Geneva Association Ernst Meyer Prize Recognizes Academic Contributions to Key Issues Facing

2019 prize jointly awarded for two doctoral theses: one on insurability of catastrophic risks and one on insurance and financial stability

The 2019 Geneva Association Ernst Meyer Prize has been granted to Christian Kubitza of Goethe University (Frankfurt) for his thesis, Essays on Financial Stability and Markets, and to Alexis Louass of Ecole Polytechnique (Paris) for his thesis, Insurability of Catastrophic Risks. Since 1976 the Geneva Association Ernst Meyer Prize has recognized doctoral theses that make a significant contribution to the study of risk and insurance economics.

Jad Ariss, Managing Director of The Geneva Association, said: “The Geneva Association’s commitment to academic research is as strong as ever. In our VUCA (volatile, uncertain, complex and ambiguous) world, academic advances on risk and insurance are essential. We are proud to grant the Geneva Association Ernst Meyer Prize this year to two outstanding students for their remarkable work on the insurability of catastrophic risks and on financial stability. I would like to warmly congratulate Christian and Alexis. Their work illustrates how insurance can contribute to a better world.”

Professor Christophe Courbage, Editor-in-Chief of The Geneva Papers on Risk and Insurance and a member of the judging committee, said: “In Essays on Financial Stability and Markets, Christian has applied state-of-the-art theoretical and empirical techniques to strengthen our understanding of systemic risk and its relation to insurance companies and the regulation of financial markets. Alexis took Insurability of Catastrophic Risks beyond just exploring limits to insurability by presenting innovative mechanisms for pooling and transferring risk. These designs can benefit those with the least access to insurance and most exposed to risks like climate change.”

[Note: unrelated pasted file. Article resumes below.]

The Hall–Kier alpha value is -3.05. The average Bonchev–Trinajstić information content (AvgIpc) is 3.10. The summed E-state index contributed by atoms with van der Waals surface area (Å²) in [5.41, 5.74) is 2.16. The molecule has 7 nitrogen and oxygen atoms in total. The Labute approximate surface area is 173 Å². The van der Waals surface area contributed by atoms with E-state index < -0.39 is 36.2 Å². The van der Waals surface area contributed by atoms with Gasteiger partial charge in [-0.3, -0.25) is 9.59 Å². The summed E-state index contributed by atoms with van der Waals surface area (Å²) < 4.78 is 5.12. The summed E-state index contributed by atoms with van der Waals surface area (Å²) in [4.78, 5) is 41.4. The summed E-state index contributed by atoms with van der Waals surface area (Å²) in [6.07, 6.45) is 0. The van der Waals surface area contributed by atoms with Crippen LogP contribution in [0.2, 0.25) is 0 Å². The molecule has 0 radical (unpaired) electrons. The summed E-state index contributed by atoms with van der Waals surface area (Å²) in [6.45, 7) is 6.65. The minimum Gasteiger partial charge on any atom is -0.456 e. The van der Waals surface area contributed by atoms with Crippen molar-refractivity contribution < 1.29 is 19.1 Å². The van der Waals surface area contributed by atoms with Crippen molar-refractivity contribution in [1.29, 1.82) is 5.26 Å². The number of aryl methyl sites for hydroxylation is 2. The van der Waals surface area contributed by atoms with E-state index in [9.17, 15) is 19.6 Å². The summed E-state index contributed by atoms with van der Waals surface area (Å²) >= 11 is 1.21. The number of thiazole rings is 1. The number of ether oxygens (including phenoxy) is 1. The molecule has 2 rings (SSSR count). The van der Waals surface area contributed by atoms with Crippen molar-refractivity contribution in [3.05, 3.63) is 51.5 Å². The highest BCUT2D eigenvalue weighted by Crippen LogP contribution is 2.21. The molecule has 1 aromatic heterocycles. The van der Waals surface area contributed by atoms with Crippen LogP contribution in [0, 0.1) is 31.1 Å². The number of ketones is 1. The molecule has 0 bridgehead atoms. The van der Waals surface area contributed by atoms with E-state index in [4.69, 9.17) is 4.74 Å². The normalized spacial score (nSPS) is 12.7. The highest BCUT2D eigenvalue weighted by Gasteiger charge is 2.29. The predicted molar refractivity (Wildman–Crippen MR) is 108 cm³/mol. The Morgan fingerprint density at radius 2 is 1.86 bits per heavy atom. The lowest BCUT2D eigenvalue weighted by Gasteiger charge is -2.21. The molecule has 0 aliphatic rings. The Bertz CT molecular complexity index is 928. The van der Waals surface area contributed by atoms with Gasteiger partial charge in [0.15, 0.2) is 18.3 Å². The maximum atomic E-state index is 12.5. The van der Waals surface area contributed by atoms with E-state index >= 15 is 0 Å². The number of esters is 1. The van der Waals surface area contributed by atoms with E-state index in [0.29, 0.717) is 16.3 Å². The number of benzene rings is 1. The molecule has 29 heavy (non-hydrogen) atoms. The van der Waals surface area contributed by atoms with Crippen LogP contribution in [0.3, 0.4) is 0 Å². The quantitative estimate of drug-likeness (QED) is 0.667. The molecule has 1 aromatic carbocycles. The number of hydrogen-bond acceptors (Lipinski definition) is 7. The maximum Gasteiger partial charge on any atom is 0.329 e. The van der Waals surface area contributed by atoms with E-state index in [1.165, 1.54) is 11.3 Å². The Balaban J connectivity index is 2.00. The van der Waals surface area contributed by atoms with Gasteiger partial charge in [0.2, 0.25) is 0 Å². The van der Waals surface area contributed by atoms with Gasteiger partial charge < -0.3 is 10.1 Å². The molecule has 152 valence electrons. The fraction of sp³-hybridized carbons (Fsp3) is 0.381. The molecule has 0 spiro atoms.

In addition to Professor Courbage (Geneva School of Business Administration, University of Applied Sciences Western Switzerland), the judging committee is made up of Professor Andreas Richter (LMU Mnchen) and Professor Richard Watt (University of Canterbury, Christchurch).

The submission deadline for the 2020 prize is 15 January 2020, and for the first time, the award will be presented at The Geneva Association’s Annual General Assembly, to be held in May 2020 in New York City.

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